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Home  > Article

Romance Rules

By Aimee Whitenack

With the workplace becoming the most likely place for Americans to meet romantic partners, what exactly are the rules about fraternizing with officemates? While policies vary company-to-company, here are some guidelines.

 
Studies show that as many as 80 percent of U.S. employees report some sort of social-sexual experience on the job.
 
You're working 80-hour weeks, you haven't had time to feed Maxwell (late-Aunt Gladys' puffer fish) let alone have a social life, and it's starting to seem fateful how often you and that guy from PR end up in the elevator together. Is it time for a little coworker courtship? You certainly wouldn't be the only one looking for romance in the office these days.

Studies show that as many as 80 percent of U.S. employees report some sort of social-sexual experience on the job. Okay, so we're not so sure what a "social-sexual experience" entails, but according to Montana State Professor Charles Pierce, the workplace is now the most likely place for Americans to meet a romantic partner. And it makes sense. With women comprising almost half of today's workforce and with the ever-increasing hours today's workers are spending on the job, it's no surprise that colleagues are coupling up. But how do the companies feel about it?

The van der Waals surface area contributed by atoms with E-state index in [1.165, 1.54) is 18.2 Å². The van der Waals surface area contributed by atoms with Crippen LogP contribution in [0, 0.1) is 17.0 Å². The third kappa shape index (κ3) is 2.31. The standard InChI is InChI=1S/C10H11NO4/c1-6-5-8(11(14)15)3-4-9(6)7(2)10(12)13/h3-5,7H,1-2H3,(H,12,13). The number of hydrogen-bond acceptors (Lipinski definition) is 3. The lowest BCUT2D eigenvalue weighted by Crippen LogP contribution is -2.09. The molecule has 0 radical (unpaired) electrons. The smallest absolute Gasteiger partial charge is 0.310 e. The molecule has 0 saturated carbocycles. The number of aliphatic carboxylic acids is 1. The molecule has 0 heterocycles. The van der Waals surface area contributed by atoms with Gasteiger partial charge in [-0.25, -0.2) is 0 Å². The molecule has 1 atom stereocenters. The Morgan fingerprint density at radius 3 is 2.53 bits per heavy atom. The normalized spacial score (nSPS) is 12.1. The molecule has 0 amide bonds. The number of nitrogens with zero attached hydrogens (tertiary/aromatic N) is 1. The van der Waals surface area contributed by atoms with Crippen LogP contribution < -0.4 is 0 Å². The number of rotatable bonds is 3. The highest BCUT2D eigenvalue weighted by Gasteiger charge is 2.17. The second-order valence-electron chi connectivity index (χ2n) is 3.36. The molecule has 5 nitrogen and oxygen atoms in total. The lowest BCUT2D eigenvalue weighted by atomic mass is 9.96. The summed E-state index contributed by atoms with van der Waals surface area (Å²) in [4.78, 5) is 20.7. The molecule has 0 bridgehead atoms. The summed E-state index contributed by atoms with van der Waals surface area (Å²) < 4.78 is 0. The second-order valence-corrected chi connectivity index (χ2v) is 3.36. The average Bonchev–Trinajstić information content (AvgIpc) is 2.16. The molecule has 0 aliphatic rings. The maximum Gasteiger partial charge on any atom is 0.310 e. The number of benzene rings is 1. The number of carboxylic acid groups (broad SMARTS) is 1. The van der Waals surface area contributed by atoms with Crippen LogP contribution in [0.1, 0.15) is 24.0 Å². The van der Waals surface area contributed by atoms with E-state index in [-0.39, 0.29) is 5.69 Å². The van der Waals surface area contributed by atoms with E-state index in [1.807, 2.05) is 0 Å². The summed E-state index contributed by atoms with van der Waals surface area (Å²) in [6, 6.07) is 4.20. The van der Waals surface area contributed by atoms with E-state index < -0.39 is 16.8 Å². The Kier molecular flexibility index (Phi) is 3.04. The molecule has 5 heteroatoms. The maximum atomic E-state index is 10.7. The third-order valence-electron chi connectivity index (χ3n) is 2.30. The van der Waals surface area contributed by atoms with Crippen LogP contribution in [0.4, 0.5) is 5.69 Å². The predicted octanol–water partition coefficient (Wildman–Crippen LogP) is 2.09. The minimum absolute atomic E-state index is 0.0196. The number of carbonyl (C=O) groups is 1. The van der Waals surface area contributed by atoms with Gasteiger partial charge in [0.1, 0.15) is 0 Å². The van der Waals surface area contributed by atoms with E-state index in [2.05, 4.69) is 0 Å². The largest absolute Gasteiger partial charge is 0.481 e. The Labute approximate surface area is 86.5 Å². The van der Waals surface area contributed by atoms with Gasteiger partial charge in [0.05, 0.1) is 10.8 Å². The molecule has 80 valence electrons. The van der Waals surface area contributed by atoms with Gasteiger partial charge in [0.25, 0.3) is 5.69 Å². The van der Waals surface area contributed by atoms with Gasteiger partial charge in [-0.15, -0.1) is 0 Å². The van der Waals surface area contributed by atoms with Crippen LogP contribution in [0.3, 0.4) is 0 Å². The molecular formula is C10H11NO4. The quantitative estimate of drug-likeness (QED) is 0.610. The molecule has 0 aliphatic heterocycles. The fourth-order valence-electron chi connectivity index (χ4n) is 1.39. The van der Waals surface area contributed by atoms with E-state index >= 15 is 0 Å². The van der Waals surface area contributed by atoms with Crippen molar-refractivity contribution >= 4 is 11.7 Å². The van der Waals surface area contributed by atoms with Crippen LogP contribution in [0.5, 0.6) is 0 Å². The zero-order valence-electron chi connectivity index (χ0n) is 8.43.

Do I need a hall pass?

There's lots of talk about whether companies permit office romance nowadays. Legally, a corporation can prohibit workplace romance in the form of "no-fraternization" policies. Court challenges to no-fraternization policies have rarely been successful, though the U.S. Supreme Court has yet to rule directly on the issue.

These policies, however, have become much less common in recent years, and a growing number of companies are adopting more employee-sensitive positions toward office romance. Besides eradicating the old no-fraternization policies that are still on the books, companies are proactively creating policies that officially permit coworker dating and marriage. Pierce says employers are recognizing that "Employees often channel romantic energy into work tasks. They bring enthusiasm and energy to their work." Companies such as Ben & Jerry's, Bankers Trust, Apple Computers, Bain & Company, and Johnson & Johnson are all known for their pro-interactive positions.

But other companies are choosing to maintain policies that restrict inter-departmental dating, meaning if two employees who work in the same department become love-locked, one is expected to transfer to another department within the company. In general, smaller companies seem to have more of a laissez-faire attitude toward office romance.

The Employer Perspective
Obviously, companies wouldn't regulate your social lives if your social life didn't interfere with your work life. Sexual harassment charges, extramarital affairs, favoritism, and changes in worker productivity can become workplace issues. If you're incessantly sending flirtatious emails, weeping over every hallway run-in with an ex, or simply distracting coworkers, your boss has a right to be irked. And speaking of bosses, we don't recommend that you date them. In essence, when it comes to office romance, just be professional.

Wedding Bells
If you do take the plunge and date a coworker, the numbers are looking good for you. According to Dennis Powers, author of The Office Romance, one-half of all workplace romances result in marriage or a long-lasting relationship. Whoa. So are the office-mates invited to the wedding?







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